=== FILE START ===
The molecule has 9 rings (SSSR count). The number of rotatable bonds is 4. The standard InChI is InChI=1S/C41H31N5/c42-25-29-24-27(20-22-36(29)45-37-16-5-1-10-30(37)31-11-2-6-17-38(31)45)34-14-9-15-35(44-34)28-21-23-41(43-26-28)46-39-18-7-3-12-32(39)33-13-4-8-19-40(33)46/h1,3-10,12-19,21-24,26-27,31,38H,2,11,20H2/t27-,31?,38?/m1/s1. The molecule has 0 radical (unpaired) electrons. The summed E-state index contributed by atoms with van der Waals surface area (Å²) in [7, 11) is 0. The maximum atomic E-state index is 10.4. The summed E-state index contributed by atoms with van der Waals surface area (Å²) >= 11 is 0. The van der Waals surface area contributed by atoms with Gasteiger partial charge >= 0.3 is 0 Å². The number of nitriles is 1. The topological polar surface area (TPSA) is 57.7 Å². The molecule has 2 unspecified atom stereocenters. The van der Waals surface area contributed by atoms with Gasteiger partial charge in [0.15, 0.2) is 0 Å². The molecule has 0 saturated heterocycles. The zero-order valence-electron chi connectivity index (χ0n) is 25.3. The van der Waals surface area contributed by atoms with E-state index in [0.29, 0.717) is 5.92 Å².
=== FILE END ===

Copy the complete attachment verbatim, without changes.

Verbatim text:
The molecule has 9 rings (SSSR count). The number of rotatable bonds is 4. The standard InChI is InChI=1S/C41H31N5/c42-25-29-24-27(20-22-36(29)45-37-16-5-1-10-30(37)31-11-2-6-17-38(31)45)34-14-9-15-35(44-34)28-21-23-41(43-26-28)46-39-18-7-3-12-32(39)33-13-4-8-19-40(33)46/h1,3-10,12-19,21-24,26-27,31,38H,2,11,20H2/t27-,31?,38?/m1/s1. The molecule has 0 radical (unpaired) electrons. The summed E-state index contributed by atoms with van der Waals surface area (Å²) in [7, 11) is 0. The maximum atomic E-state index is 10.4. The summed E-state index contributed by atoms with van der Waals surface area (Å²) >= 11 is 0. The van der Waals surface area contributed by atoms with Gasteiger partial charge >= 0.3 is 0 Å². The number of nitriles is 1. The topological polar surface area (TPSA) is 57.7 Å². The molecule has 2 unspecified atom stereocenters. The van der Waals surface area contributed by atoms with Gasteiger partial charge in [0.15, 0.2) is 0 Å². The molecule has 0 saturated heterocycles. The zero-order valence-electron chi connectivity index (χ0n) is 25.3. The van der Waals surface area contributed by atoms with E-state index in [0.29, 0.717) is 5.92 Å².